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      The wealth of tools available on the Google site is truly impressive. Google Groups, Docs, Calendar, Google Talk (IM), Blogger, Picasa, on and on… But that brings me to…

      The Bad News
      For such a wealth of tools, the lack of integration floored me. Put simply, there is almost NO way of using one tool in an integrated fashion with another. Want to list your shared Google Docs in a Google Group? Can’t do that. Want to sync your Google Calendars to create a shared group calendar within Google Groups? Can’t do that either. Want to embed a Google Docs spreadsheet in a Google  Docs document? Nope. The list of what you can’t do goes on and on.

      Recommendation:
      Use Google if you want a free tool to share work online, but don’t expect much. The lack of integration at this point in the game is frustrating. It is especially odd as Google has on its hands a very powerful collection of individual tools. It makes no sense that they aren’t better integrated.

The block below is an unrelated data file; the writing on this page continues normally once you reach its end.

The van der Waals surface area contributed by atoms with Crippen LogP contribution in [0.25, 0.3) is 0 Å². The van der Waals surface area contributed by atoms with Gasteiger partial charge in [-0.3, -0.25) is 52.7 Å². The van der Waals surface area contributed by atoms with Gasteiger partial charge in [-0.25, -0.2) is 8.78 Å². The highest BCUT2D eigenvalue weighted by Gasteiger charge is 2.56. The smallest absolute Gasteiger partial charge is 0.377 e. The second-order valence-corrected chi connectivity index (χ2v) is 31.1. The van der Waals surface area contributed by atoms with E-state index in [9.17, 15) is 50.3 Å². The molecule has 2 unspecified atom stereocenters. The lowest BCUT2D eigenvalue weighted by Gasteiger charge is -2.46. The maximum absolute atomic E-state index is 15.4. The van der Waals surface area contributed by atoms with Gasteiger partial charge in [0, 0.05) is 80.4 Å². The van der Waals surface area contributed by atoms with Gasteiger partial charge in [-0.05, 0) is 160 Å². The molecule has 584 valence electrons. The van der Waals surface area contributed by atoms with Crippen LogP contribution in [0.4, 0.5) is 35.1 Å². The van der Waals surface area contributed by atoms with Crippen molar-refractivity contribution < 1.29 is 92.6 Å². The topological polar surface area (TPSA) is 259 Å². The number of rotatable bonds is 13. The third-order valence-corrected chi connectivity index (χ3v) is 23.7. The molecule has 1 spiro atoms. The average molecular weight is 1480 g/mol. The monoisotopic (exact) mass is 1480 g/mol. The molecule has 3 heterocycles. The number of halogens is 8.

Windows Office Live

      The Good News
      Probably the two biggest positives with the Microsoft tools are that a) they are pretty tightly integrated with Microsoft Office (especially Office 2007) and b) there is much more storage space available (5 GB vs. Google’s 100 MB).

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      If you have an Office Live account, which is free, you can save your Office (Word, Excel, etc.) documents directly to your online workspace. There you can invite others to view and edit them.

      There is notification available for most kinds of activity in an Office Live workspace.

      The Bad News
      While the various tools are more tightly integrated via the copy of Office you have sitting on your computer, the net useability is no greater than the Google offering. The weaknesses fall into three areas:

      • Anyone accessing documents on your shared workspace must own a copy of MS Office for full editing and integration functionality. This ‘Microsoft customer only’ restriction is a serious one. There is probably a level of useability with Open Office, but that is still a far cry from the platform independence of Google Documents.
      • There is no way to edit online. This means that if you are on the road, you can’t easily get at your documents from an internet café or most smart phones (not that editing Google Documents from a smart phone is any picnic, but at least it can be done).